Sunday, January 27, 2008

Danae (1907-08)

Greek mythology has a lot to offer modern civilization, including acting as a primer for any swinging gadabouts (godabouts?) who’ve split Mount Olympus and are looking to score with some mortal chicks. Klimt depicted two such happenings, including this painting of Zeus having his way with Danae in the form of a shower of gold. This, of course, is the beginning of the story of Perseus, but that doesn’t concern us right now. In fact, Klimt places us so firmly in the moment that the rest of the story might as well not even exist.

This is, in my humble opinion, the most purely erotic piece in Klimt’s entire catalog (just beating out his assorted, highly sensual depictions of water maidens). He enjoyed baiting the people who chastised him for the sexuality he put on display; hence the use one of his favorite devices: the brazen, flowing red hair. The sleep/dream eroticism hinted at in The Kiss is in full effect here. And again, we have ornamentation, this time used to slightly humorous effect in its furtherance of Klimt’s emphasis on female sexuality. The round symbols on the cloth beneath Danae (likely taken directly from antiquity, although I couldn’t tell you which one; Greek would seem to be the obvious choice given the subject, but I can’t be sure) are obvious, but the male presence has become downright negligible, at least from a symbolic standpoint. Where the man was once resigned to merely turning his face from the viewer, he is now made of pure suggestion, including the one vestige of the male symbols that remains: a single, solitary black rectangle floating beneath the golden stream. Between Danae’s body, drawn up into itself, and the look of focused intensity on her face, one gets a sense that she is no longer even aware of the presence that is giving her such pleasure. Subsequently, the image becomes an expression of female sexual independence while still retaining the charge of male sexual fantasy of the story from which it was taken.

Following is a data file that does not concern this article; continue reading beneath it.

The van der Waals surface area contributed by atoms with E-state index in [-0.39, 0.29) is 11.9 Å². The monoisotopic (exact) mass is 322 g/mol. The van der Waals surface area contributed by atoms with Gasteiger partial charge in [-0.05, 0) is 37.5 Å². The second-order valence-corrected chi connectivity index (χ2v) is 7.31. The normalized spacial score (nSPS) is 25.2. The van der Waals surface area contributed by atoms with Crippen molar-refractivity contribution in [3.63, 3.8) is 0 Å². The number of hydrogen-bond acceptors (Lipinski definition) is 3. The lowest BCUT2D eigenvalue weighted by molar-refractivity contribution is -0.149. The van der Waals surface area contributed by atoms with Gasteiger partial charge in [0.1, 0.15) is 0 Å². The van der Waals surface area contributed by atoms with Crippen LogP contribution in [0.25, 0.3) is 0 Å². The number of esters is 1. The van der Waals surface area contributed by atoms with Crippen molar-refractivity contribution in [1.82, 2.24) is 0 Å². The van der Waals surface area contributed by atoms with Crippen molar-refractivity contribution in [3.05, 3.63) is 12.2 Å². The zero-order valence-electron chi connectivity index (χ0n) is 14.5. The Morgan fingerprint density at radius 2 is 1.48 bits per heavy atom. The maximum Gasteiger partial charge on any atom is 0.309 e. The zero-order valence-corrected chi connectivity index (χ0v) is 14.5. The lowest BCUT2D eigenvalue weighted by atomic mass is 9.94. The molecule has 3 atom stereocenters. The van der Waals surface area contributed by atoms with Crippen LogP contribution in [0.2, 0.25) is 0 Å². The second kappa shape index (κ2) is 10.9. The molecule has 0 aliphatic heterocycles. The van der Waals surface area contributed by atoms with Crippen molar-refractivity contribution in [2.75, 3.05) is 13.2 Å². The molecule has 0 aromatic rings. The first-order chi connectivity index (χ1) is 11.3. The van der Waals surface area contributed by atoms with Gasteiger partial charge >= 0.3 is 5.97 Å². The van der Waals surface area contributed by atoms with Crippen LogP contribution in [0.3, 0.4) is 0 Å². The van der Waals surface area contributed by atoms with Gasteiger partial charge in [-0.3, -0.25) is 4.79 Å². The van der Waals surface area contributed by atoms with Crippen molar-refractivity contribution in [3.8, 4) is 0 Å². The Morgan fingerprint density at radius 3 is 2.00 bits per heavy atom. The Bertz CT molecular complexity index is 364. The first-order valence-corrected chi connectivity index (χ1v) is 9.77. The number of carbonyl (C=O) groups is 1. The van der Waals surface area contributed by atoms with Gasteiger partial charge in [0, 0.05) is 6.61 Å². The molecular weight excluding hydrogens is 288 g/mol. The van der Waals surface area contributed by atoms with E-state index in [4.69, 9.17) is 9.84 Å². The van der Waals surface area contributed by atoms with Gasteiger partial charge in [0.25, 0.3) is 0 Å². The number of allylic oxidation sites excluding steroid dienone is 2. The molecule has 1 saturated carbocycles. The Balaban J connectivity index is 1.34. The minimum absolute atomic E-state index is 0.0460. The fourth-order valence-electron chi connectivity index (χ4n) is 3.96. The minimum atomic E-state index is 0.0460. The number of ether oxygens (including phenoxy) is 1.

Next: The Faculty Paintings (1907)


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